James Casebere makes models of institutions such as prisons, schools and hospitals. Although impermanent and fragile, these copies faithfully imitate the often imposing architecture and masterful construction of the originals. Casebere then photographs them, creating images of strangely unfamiliar, yet recognisable, locations. Over the past 20 years or so, the artist has made a significant contribution to photography, his project having been both of, and for the times: dealing with the distribution and operation of authority, and the development of a critical method of representation by way of fabrication.
Illuminated by an arch window, the pallid grey scene in Tall Stack of Beds (1997) is ambivalent: we look down a corridor at a jumble of iron beds, whose careless and hurried arrangement implies institutional decline. A similar scenario is witnessed in Toppled Desks (1997). Abandonment and disorder are signified by the strewn furniture, lying unordered and undisciplined in a forgotten schoolroom. Both images have an archival character - their composition, framing, and black and white tones denoting a traditional presentation of history. This purportedly objective point of view is familiar, encountered daily in news coverage, but Casebere's explicit fabrication challenges us to compare and contrast the images they emulate.
Indeed, this critical approach is exemplified by the one image in this show that represents an exterior, Sing Sing (1992). Offering a dramatic nocturnal view of the notorious penitentiary, the image is an obvious fabrication. A monumental prison block looms out of the darkness, its serried ranks of windows empty and remote. The sheer walls are exposed in the glare of a powerful light, which touches the threatening perimeter wire - an environment which imparts an unequivocal message of containment and concealment. Whatever is put inside will stay inside, hidden from the view of the outside world. But the prison building is made from flimsy material, whilst its environs are too simplistic to pass for reality. In re-making the prison as a model, Casebere questions the meaning of incarceration. The architecture, the social ideals it embodies, and the technique of the artist are all emphasised as constructs of a particular place and time. The highly apparent mediation of the image refutes the persistent idea of the photograph as complicit in documenting the way things are.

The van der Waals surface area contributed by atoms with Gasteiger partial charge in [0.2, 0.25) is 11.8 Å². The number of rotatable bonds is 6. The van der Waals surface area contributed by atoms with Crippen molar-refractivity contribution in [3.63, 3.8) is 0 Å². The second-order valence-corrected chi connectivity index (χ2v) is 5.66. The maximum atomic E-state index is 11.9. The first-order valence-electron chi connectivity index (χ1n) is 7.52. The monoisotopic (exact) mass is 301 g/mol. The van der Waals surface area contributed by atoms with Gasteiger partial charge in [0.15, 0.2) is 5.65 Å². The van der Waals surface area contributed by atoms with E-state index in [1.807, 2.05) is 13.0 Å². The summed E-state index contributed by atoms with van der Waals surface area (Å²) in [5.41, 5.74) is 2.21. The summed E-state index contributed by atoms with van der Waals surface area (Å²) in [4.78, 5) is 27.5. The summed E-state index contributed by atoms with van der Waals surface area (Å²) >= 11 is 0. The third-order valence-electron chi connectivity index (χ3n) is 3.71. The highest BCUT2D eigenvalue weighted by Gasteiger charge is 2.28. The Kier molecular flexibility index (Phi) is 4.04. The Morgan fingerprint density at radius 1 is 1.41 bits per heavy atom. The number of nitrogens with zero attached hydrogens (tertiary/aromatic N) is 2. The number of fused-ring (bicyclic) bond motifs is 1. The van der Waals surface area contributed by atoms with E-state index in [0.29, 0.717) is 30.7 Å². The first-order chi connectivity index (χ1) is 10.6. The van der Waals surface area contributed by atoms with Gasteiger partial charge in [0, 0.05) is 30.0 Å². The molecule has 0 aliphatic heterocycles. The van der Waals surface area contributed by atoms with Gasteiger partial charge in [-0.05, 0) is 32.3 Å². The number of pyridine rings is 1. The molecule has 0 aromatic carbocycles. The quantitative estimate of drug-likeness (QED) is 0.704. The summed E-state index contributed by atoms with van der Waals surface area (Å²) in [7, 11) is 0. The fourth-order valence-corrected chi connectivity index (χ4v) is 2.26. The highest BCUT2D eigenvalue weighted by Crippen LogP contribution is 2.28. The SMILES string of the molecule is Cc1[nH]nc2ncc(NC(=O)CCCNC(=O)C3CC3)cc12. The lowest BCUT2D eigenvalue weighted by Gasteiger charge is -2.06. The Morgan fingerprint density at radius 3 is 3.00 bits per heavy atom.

Enigmatic spaces within claustrophobic tunnels and airless corridors are also included in this show. Devoid of inhabitants and bereft of decoration, the subterranean warrens in Two Tunnels from the Right (Horizontal) (1998) and Tunnel with Dark Hole (1998) portend disorientation and entrapment. A choice of direction is relentlessly offered by these tunnelscapes: forward or backward, left or right. This necessity of making quick decisions, without information or orientation, is reminiscent of movie escape plots and computer action games. The inhumane institutional environment is a common backdrop to a dramatic escape - the fantasy of flight being a condition we readily empathise with. Looking into these images from the safety of the gallery, it is easy to suspend disbelief, and engage with the challenges presented by such oppressive environments. By enabling this flight of fancy, Casebere's simulated tunnels and corridors offer mental interaction with realms not usually encountered.
Moreover, Casebere's chosen method has the invasive potential of a Trojan horse. The strategic creation of a model environment offers an explicit understanding of occupied territory. Parallels may be drawn between this work and an actual covert incursion that occurred during the 1976 hostage crisis at Entebbe airport, during which a replica Air France plane was constructed. The life-size model aircraft allowed the Israeli special forces, Mossad, to experience the environment before mounting their rescue operation. Thus does Casebere's oeuvre operate: his model constructions allow the viewer covert access to places with restricted entry.